Exemption Certificates – Do you have updated customer exemption certificates on file, and are the exemption certificates complete? State auditors are now focusing a lot of their time during audits and disallowing certificates that are not fully completed (e.g., missing a business registration number, exemption area not properly filled in or missing a signature). Please refer to the articles written by Daryl Ohland and Linda Feirn in this issue of SALT-ED that pertain to why it is so important to properly maintain certificates on file for both sellers and buyers.

Sales Tax Collected but Not Remitted – Do you reconcile your sales tax accrual on a monthly or quarterly basis to verify that all state and local sales taxes collected have been remitted to the proper taxing jurisdictions? Oftentimes a company may unknowingly have its system set up to collect sales tax, but the sales tax may not get remitted to the taxing jurisdiction.

Amended Tax Returns – Have any sales tax returns been amended within the last several years, and what is your understanding of the reasons the returns were amended?

Recently Audited – When was the last time you were audited for state sales tax purposes by a particular taxing jurisdiction? What were the results, and did you put procedures in place to correct any tax deficiencies discovered during the audit?

Use Tax

When we talk about use tax, it refers to situations when a vendor is not registered to collect sales tax on your billing invoice for a particular state and the burden falls on you, the purchaser, to selfassess and pay the proper tax to the state. When it comes to state and local use tax issues, the following items are often addressed:

Non-Capital Purchases – Do you have a system in place to capture and report use tax on a monthly or quarterly basis? Are your procedures and/or policies for how you account for use tax documented? Are you properly exempting purchases from sales and use tax that might qualify under a resale or manufacturing exemption?

Capital Purchases – Do you have a system in place to capture and report use tax on fixed asset acquisitions on a monthly or quarterly basis? Do you file copies of your fixed asset invoices in a separate location, or do they get filed along with general payable invoices? It might be best to keep and file fixed asset purchases in a separate location.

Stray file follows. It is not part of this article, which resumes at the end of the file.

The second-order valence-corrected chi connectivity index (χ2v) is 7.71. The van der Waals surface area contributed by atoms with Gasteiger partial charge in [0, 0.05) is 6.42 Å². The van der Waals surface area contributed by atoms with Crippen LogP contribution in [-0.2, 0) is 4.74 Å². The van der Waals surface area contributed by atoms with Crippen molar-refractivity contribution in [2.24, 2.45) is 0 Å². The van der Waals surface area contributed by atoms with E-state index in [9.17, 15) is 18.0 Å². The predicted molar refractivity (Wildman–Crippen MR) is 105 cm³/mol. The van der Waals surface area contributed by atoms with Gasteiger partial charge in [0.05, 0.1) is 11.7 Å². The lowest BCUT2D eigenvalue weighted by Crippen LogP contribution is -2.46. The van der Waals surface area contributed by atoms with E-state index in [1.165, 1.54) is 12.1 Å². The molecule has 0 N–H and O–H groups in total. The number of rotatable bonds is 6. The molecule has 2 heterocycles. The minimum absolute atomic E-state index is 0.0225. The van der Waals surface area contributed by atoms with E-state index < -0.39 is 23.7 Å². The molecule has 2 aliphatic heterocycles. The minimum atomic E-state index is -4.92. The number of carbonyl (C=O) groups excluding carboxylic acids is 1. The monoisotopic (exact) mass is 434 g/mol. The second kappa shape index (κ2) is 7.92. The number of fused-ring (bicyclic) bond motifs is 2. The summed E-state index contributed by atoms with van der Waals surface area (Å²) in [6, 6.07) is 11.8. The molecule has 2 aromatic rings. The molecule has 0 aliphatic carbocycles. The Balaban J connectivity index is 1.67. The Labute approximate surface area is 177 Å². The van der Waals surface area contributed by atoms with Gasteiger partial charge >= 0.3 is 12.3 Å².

Refund Claims – Has the company submitted any refund claims to vendors or state taxing jurisdictions lately, and what were the outcomes?

Overpayment Review – Has the company engaged an outside provider to review prior-year payable invoices to determine whether taxes were over or underpaid? What were the results of the review, and were any recommended changes implemented?

Exemption Certificates – Do you retain a copy of exemption certificates issued to vendors?

Inventory – Do you remove any purchases from inventory for which you are deemed the consumer of the purchased items and owe use tax?

Recently Audited – When was the last time you were audited for state sales tax purposes by a particular taxing jurisdiction? What were the results, and did you put procedures in place to correct any tax deficiencies discovered during the audit?

Purchasing a Business

The same concepts and ideas that were discussed above for a company in the process of selling their business can also be used for someone who is purchasing a business. Addressing the proper tax state and local tax issues can be a complex issue when selling or purchasing a business. Even if you are not thinking about selling your company, the suggestions above can provide a quick touch point to determine whether you are in compliance with your state and local tax filings. Wipfli has the expert resources to help you deal with state and local tax issues when selling or buying a business. If you have questions about the procedures your business may or may not currently have in place from a state and local tax perspective, Wipfli LLP can help.

Read part 2 of this article.


Craig A. Cookle, CPA
Partner, Tax